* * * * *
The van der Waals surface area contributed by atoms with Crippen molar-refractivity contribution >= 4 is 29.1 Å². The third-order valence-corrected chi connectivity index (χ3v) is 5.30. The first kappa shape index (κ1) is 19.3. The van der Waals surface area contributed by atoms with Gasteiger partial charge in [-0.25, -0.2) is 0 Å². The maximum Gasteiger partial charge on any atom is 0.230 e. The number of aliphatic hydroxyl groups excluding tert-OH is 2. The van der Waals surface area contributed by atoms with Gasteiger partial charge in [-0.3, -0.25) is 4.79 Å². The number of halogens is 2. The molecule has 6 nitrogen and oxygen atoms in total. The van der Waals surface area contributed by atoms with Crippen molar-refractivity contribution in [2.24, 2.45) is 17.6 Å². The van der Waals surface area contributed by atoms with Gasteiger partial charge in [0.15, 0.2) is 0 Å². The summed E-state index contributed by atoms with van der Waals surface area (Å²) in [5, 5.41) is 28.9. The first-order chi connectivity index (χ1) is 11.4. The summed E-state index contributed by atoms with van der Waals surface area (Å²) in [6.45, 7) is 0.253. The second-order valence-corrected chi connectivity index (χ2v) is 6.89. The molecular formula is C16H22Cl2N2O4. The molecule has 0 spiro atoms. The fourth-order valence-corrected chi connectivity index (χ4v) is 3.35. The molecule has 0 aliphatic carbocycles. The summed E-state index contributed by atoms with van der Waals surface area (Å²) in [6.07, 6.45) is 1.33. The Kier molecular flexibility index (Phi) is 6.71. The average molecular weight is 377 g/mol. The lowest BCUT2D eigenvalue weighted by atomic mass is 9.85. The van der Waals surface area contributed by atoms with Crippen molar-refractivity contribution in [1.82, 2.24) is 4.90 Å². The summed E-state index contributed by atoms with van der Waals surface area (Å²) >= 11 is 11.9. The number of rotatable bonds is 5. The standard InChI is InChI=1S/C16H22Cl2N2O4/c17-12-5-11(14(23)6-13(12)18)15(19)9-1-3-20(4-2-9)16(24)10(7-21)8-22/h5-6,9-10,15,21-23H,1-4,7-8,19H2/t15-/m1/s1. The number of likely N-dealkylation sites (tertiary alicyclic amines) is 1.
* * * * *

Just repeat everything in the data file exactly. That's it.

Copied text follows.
The van der Waals surface area contributed by atoms with Crippen molar-refractivity contribution >= 4 is 29.1 Å². The third-order valence-corrected chi connectivity index (χ3v) is 5.30. The first kappa shape index (κ1) is 19.3. The van der Waals surface area contributed by atoms with Gasteiger partial charge in [-0.25, -0.2) is 0 Å². The maximum Gasteiger partial charge on any atom is 0.230 e. The number of aliphatic hydroxyl groups excluding tert-OH is 2. The van der Waals surface area contributed by atoms with Gasteiger partial charge in [-0.3, -0.25) is 4.79 Å². The number of halogens is 2. The molecule has 6 nitrogen and oxygen atoms in total. The van der Waals surface area contributed by atoms with Crippen molar-refractivity contribution in [2.24, 2.45) is 17.6 Å². The van der Waals surface area contributed by atoms with Gasteiger partial charge in [0.15, 0.2) is 0 Å². The summed E-state index contributed by atoms with van der Waals surface area (Å²) in [5, 5.41) is 28.9. The first-order chi connectivity index (χ1) is 11.4. The summed E-state index contributed by atoms with van der Waals surface area (Å²) in [6.45, 7) is 0.253. The second-order valence-corrected chi connectivity index (χ2v) is 6.89. The molecular formula is C16H22Cl2N2O4. The molecule has 0 spiro atoms. The fourth-order valence-corrected chi connectivity index (χ4v) is 3.35. The molecule has 0 aliphatic carbocycles. The summed E-state index contributed by atoms with van der Waals surface area (Å²) in [6.07, 6.45) is 1.33. The Kier molecular flexibility index (Phi) is 6.71. The average molecular weight is 377 g/mol. The lowest BCUT2D eigenvalue weighted by atomic mass is 9.85. The van der Waals surface area contributed by atoms with Crippen molar-refractivity contribution in [1.82, 2.24) is 4.90 Å². The summed E-state index contributed by atoms with van der Waals surface area (Å²) >= 11 is 11.9. The number of rotatable bonds is 5. The standard InChI is InChI=1S/C16H22Cl2N2O4/c17-12-5-11(14(23)6-13(12)18)15(19)9-1-3-20(4-2-9)16(24)10(7-21)8-22/h5-6,9-10,15,21-23H,1-4,7-8,19H2/t15-/m1/s1. The number of likely N-dealkylation sites (tertiary alicyclic amines) is 1.